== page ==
Copyright 2000 Reed Business Information, Inc. --This text refers to an out of print or unavailable edition of this title.

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Customer Reviews

4.6 out of 5 stars
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Most Helpful Customer Reviews

39 of 48 people found the following review helpful By Scott Sherman VINE VOICE on October 2, 2003
Format: Hardcover Verified Purchase
Jack and Jim charmingly tells the story of Jack, a blackbird, who comes to befriend a seagull named Jim. They meet on the beach (Fire Island?) and spend the night together, talking. The next morning, Jim takes Jack to his hometown, where Jim shows Jack the sights with his arm around his shoulder. After an exhasuting day, they spend the night together again. The next day, Jim's seagull friends reject Jack because he looks so different. Jack is thrilled when Jim tells him that if his neighbors can't accept Jack, then he won't be friends with them anymore. Later, Jack winds up winning Jim's friends over, and the formerly-nasty seagulls come to accept and value Jack. This is a sweet book about learning to respect diversity and to follow your heart. When I read the book to my three year old, he asked "Are they (Jack and Jim) partners?" Improbably, yes.
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24 of 32 people found the following review helpful By T. Bump on July 19, 2005
Format: Hardcover
This book is always lumped with books dealing with homosexuality, which it doesn't! It is all about acceptance, and in reading this book to my students, they picked up more on the difference between white birds (seagulls) not accepting black birds (crows). It led to a great discussion on people of color and individual differences. It does show two male birds together, but not in anything more than friendship... So read into it what you want, but the kids just didn't see that.
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15 of 21 people found the following review helpful By Stacie Ardoin on September 29, 2005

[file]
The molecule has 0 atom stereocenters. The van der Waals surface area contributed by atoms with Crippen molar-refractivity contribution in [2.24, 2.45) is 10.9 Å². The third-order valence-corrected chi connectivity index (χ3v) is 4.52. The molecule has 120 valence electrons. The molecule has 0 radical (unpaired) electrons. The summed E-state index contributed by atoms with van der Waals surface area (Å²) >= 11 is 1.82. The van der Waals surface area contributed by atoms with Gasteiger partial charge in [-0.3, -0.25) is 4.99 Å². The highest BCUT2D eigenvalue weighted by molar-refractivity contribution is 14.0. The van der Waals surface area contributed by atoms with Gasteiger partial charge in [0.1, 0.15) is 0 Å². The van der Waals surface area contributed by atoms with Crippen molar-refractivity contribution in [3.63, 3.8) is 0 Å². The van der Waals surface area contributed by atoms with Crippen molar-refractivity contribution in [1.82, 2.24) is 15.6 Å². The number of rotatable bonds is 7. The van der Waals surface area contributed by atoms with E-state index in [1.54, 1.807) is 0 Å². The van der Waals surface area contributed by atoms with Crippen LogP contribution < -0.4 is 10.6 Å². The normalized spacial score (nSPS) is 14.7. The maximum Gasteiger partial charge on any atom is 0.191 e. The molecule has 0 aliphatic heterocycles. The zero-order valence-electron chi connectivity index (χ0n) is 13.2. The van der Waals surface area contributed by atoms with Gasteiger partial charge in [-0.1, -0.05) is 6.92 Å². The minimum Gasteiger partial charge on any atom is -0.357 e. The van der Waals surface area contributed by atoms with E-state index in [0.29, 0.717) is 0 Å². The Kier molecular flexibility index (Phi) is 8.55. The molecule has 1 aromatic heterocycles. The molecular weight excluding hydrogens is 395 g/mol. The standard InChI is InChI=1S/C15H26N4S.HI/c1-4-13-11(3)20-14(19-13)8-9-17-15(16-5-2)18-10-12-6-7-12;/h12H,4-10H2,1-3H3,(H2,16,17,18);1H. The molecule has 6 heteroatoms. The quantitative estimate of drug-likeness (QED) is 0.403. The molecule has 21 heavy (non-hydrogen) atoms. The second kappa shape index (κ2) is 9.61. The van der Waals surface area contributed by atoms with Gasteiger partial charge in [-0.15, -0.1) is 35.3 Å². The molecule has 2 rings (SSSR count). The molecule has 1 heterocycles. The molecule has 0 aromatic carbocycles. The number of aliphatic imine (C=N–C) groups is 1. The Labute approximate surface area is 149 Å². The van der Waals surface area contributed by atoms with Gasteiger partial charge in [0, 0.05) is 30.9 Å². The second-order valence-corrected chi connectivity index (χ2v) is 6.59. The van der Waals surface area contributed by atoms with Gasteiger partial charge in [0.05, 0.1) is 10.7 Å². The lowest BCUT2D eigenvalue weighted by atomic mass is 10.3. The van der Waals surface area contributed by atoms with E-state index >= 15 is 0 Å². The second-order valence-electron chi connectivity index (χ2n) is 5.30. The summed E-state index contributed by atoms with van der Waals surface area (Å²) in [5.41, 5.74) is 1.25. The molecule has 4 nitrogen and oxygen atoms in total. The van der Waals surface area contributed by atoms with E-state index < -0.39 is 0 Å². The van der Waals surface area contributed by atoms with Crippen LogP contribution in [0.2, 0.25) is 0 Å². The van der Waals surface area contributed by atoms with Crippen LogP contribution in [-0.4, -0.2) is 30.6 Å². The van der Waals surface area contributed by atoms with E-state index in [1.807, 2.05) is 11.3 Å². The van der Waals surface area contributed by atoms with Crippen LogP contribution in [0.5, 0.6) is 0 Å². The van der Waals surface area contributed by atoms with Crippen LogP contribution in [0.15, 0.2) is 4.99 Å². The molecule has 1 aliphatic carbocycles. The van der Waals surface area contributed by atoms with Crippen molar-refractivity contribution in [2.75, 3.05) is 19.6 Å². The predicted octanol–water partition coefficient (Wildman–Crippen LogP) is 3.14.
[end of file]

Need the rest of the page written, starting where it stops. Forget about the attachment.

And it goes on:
Format: Hardcover
My son loves this book. It is a nice way to show that there are benefits to our differences and that each of us has special qualities or skills that not everybody else has. It also sets an example of real friendship in spite of what the crowd says and does.
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12 of 17 people found the following review helpful By Reviewer on August 1, 2005
Format: Hardcover
Jack the Blackbird and Jim the Seagull are friends. They meet on a beach that is probably Fire Island. They stay up and talk all night, discovering they are friends.

Jim then invites Jack to visit him and they go sight seeing. They have a wonderful time until Jim's bigoted friends reject Jack because he is a blackbird. Jack knows Jim is really his friend when Jim tells the bigot birds that if they don't accept Jack, then they can just go fly away. In time, the bigot birds have a change of heart once they get to know Jack. They also know Jim is not a bigot and he will not support any mistreatment of his friend Jack.

What a nice story about loving acceptance. It teaches about unconditional love. Whether or not the birds are partners is not important. The message of acceptance and unconditional love is.